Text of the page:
June 23, 2006
Brainstorming with real estate innovators in Boston & beyond
The unconference movement has spawned a nationwide series of self-defining BarCamps, which in turn, are spawning other events and informal user groups. For example, a handful of attendees at BarCampBoston have formed an informal network of Real Estate Innovators and hope to meet monthly as the sign-up poster above suggests. If you're in Boston, join us tonight, Friday, June 23, 2006 at GeoMancers meeting at MIT to discuss what was hot at Where 2.0. (Email RECafe@mac.com or call 617-661-4046 for details, or to participate in future Real Estate Innovators gatherings in New England.) BostonPodCamp is tentatively proposed for later this summer, August 19-20th?, and BarCampManchester (NH) is also in the pipeline.
Anyone interested in organizing a BarCamp in Yosemite or somewhere else in or near San Francisco for an open-ended unconference -- or a just a few conversations on hiking trails, around campfires, or in a bar -- AFTER Real Estate Connect SF 2006, July 26-28?
For those who don't know, Connect is the leading real estate technology conference hosted annually by Inman News in San Francisco (that this blogger has missed only over the past decade). This is the first year they will be offering a Real Estate Software Developers Day. If you can't wait for that event, there is a BarCamp in San Francisco this weekend, June 23-25, 2006, and like all BarCamps, be prepared to bring your own session topic or demo.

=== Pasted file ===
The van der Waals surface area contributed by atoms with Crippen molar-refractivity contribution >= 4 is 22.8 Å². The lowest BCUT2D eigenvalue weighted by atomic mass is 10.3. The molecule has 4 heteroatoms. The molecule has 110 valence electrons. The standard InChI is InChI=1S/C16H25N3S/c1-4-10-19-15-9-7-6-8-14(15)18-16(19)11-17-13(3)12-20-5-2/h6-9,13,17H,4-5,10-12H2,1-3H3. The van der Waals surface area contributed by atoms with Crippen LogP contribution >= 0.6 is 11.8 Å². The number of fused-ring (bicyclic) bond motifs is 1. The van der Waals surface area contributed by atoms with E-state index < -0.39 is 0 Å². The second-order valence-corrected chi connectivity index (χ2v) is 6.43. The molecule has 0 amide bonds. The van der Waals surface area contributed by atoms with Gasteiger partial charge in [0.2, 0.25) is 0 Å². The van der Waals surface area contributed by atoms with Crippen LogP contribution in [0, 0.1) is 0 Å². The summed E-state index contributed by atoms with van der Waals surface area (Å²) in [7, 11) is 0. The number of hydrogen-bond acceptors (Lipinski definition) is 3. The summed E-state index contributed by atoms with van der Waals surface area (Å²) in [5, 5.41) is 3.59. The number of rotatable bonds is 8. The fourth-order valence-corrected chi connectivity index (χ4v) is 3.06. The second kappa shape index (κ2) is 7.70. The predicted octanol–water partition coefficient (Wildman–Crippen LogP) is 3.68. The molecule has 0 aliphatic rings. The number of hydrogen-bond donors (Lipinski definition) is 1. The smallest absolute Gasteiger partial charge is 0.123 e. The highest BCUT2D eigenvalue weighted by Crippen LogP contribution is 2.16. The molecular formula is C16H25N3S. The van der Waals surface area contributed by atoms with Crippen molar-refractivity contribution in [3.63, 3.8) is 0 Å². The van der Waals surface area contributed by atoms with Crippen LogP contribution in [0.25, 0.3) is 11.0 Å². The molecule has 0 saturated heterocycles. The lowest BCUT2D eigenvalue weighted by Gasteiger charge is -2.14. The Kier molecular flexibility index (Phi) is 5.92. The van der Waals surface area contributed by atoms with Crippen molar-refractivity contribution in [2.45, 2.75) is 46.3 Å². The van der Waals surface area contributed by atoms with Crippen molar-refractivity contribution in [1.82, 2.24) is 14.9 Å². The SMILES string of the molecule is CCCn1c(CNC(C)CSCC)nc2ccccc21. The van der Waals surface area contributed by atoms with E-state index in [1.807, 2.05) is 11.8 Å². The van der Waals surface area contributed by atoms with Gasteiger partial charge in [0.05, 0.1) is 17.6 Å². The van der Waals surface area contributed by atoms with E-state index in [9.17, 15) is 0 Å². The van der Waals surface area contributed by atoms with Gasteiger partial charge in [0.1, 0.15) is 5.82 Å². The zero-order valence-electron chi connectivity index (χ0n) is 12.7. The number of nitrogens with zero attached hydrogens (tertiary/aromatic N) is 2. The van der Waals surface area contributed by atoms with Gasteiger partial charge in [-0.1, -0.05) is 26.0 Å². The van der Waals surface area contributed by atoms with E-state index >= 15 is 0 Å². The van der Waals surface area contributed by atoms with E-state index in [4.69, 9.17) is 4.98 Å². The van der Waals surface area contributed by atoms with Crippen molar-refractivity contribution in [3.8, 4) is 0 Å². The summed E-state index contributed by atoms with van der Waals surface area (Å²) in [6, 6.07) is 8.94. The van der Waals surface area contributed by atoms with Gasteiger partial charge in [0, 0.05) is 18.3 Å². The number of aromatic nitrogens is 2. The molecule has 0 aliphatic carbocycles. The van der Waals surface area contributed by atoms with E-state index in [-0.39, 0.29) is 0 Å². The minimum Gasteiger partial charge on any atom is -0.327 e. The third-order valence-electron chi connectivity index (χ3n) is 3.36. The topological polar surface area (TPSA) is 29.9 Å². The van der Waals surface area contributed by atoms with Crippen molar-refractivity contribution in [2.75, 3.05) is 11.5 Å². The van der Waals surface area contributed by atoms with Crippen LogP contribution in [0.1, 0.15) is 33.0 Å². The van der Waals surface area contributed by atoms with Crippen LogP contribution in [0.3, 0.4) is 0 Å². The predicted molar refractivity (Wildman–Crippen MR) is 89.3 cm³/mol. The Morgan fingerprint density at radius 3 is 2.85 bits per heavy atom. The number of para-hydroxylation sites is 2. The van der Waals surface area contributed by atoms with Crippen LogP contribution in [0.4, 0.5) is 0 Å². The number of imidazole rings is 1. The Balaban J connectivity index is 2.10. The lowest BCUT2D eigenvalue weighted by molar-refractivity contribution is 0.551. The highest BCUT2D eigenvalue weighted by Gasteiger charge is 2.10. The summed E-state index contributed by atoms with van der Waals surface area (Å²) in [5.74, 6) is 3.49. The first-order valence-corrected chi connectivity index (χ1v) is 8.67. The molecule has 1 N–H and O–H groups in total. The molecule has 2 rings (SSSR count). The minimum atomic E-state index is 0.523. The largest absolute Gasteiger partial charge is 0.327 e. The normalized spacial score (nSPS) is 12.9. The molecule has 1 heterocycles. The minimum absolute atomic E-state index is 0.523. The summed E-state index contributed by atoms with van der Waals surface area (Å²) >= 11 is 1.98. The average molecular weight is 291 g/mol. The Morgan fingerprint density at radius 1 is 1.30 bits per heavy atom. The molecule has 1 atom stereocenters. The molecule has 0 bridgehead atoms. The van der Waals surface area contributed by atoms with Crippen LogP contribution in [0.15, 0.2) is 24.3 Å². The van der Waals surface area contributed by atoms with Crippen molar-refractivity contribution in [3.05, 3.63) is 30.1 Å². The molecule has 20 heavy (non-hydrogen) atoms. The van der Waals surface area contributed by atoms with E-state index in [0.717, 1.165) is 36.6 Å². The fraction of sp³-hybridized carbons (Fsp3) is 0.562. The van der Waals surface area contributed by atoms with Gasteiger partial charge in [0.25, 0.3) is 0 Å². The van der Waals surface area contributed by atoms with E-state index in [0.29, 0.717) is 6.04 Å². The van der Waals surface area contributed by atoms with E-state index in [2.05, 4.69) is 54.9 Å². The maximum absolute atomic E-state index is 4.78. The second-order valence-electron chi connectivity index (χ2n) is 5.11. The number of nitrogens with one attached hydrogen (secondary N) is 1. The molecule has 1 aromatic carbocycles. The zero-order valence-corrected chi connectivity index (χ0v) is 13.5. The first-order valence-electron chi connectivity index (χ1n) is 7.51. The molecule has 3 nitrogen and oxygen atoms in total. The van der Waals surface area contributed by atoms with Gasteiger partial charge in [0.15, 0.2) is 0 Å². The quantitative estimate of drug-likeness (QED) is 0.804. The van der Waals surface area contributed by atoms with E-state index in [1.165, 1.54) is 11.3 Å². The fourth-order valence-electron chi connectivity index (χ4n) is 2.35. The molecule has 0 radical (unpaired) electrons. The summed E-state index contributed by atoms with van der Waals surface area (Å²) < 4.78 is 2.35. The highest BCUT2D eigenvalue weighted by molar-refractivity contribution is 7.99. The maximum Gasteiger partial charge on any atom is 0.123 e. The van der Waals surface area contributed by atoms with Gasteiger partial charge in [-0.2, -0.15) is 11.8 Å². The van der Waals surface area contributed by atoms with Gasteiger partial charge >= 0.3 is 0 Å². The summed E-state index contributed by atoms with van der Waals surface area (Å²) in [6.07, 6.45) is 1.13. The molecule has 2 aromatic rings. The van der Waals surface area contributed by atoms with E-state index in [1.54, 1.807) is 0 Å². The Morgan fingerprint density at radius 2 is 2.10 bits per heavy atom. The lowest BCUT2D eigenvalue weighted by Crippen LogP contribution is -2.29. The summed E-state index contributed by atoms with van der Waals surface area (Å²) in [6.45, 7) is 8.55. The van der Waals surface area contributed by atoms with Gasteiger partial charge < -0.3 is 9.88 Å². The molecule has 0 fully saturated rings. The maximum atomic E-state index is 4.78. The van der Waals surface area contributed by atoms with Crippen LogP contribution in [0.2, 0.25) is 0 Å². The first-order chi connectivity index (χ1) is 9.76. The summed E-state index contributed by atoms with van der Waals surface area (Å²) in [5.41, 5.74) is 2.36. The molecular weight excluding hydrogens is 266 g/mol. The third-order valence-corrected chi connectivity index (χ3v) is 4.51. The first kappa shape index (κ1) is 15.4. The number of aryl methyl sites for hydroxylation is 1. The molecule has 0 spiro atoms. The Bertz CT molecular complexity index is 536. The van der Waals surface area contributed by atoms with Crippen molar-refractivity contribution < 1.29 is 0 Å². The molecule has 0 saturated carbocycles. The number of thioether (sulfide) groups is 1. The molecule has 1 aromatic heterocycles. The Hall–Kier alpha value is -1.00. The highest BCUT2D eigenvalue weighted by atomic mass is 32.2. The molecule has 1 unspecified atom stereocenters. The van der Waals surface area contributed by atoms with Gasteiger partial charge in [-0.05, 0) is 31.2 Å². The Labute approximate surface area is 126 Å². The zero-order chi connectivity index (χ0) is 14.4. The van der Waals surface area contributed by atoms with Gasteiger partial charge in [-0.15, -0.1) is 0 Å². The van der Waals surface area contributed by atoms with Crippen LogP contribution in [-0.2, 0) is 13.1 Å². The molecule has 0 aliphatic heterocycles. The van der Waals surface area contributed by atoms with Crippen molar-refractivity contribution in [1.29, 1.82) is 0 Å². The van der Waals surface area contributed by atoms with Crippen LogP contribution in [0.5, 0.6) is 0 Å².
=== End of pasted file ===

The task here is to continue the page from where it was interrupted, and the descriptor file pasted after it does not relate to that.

Can't make it to San Francisco? It's fun to watch who signs up for local BarCamps (see Boston example), and how related wikis and blog posts spring up before, during, and after the event. So keep an eye on BarCamp San Francisco for real estate related topics this weekend. Anyone interested in organizing real estate sessions at BarCampEarth, a "simultaneous compendium of Barcamps around the world to commemorate the one-year anniversary of the first-ever BarCamp" August 25-27, 2006?
June 18, 2006
Homebuyers: Help map falling prices to protect yourself from overpaying in "overvalued" markets
The map may take a couple seconds to load.UPDATE: Added wiki-version of national RealEstateBubbleMap.com. Contributors welcome.
A year after The Real Estate Cafe speculated about whether bloggers would help pop the real estate bubble, househunters turned citizen journalists now have the opportunity to use online maps to move past theories and debates, to document price reductions, pre-foreclosure notices, and properties selling for below their assessed value. This map, for example, shows some of the largest recent savings in Greater Boston. Interested in using Platial to create real estate bubble maps in "overpriced" housing markets across the nation? Here are three options:
1. Register to use Platial so you can add "Places" to the Boston regional map above. It's easy to add a new property, post comments on an existing one, and upload photos to any Place whether it is yours or not. Videos and audio clips can be embedded in the descriptions of the Places you add. To republish this map on your website, click here and simply cut and paste the html. The map can be re-sized to fit any page layout. Contributions from fellow bubble bloggers and their readers, particularly those in 71 cities called "extremely overvalued" by USA Today are welcome. Want to correspond with each other and become bubble buddies? Start by adding your comments to the Boston bubble map or this national map / wiki of overvalued housing markets.